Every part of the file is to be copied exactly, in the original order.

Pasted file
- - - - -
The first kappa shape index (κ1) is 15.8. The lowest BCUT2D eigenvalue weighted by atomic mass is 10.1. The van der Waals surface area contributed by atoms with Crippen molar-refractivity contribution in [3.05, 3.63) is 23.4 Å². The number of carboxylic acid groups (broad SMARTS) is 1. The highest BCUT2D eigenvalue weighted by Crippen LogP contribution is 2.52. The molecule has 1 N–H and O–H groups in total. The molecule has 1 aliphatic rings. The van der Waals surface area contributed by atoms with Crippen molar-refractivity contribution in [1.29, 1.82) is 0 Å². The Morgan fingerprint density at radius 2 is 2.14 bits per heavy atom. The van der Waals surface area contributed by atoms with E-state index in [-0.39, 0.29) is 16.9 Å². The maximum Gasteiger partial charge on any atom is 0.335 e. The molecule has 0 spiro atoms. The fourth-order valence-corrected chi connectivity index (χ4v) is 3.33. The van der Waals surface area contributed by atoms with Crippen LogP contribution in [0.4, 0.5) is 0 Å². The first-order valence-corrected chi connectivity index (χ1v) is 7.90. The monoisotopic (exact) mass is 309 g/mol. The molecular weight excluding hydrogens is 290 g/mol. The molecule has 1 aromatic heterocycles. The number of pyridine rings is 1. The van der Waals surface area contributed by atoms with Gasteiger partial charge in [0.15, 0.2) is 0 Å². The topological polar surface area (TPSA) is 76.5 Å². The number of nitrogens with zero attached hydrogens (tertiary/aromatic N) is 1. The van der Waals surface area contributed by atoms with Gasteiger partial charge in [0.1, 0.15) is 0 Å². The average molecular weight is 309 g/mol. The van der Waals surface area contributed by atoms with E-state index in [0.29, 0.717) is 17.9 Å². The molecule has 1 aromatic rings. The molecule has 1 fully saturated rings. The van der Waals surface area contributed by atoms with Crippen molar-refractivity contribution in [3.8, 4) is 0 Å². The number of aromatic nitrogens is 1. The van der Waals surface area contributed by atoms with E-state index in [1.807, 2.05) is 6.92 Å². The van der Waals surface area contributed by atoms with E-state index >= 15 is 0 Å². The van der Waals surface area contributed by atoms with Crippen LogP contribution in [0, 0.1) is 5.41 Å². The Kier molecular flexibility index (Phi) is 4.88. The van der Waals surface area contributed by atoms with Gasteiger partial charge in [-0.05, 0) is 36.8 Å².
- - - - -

The first kappa shape index (κ1) is 15.8. The lowest BCUT2D eigenvalue weighted by atomic mass is 10.1. The van der Waals surface area contributed by atoms with Crippen molar-refractivity contribution in [3.05, 3.63) is 23.4 Å². The number of carboxylic acid groups (broad SMARTS) is 1. The highest BCUT2D eigenvalue weighted by Crippen LogP contribution is 2.52. The molecule has 1 N–H and O–H groups in total. The molecule has 1 aliphatic rings. The van der Waals surface area contributed by atoms with Crippen molar-refractivity contribution in [1.29, 1.82) is 0 Å². The Morgan fingerprint density at radius 2 is 2.14 bits per heavy atom. The van der Waals surface area contributed by atoms with E-state index in [-0.39, 0.29) is 16.9 Å². The maximum Gasteiger partial charge on any atom is 0.335 e. The molecule has 0 spiro atoms. The fourth-order valence-corrected chi connectivity index (χ4v) is 3.33. The van der Waals surface area contributed by atoms with Crippen LogP contribution in [0.4, 0.5) is 0 Å². The first-order valence-corrected chi connectivity index (χ1v) is 7.90. The monoisotopic (exact) mass is 309 g/mol. The molecular weight excluding hydrogens is 290 g/mol. The molecule has 1 aromatic heterocycles. The number of pyridine rings is 1. The van der Waals surface area contributed by atoms with Gasteiger partial charge in [0.15, 0.2) is 0 Å². The topological polar surface area (TPSA) is 76.5 Å². The number of nitrogens with zero attached hydrogens (tertiary/aromatic N) is 1. The van der Waals surface area contributed by atoms with Gasteiger partial charge in [0.1, 0.15) is 0 Å². The average molecular weight is 309 g/mol. The van der Waals surface area contributed by atoms with E-state index in [0.29, 0.717) is 17.9 Å². The molecule has 1 aromatic rings. The molecule has 1 fully saturated rings. The van der Waals surface area contributed by atoms with Crippen molar-refractivity contribution in [3.8, 4) is 0 Å². The number of aromatic nitrogens is 1. The van der Waals surface area contributed by atoms with E-state index in [1.807, 2.05) is 6.92 Å². The van der Waals surface area contributed by atoms with E-state index >= 15 is 0 Å². The van der Waals surface area contributed by atoms with Crippen LogP contribution in [0, 0.1) is 5.41 Å². The Kier molecular flexibility index (Phi) is 4.88. The van der Waals surface area contributed by atoms with Gasteiger partial charge in [-0.05, 0) is 36.8 Å².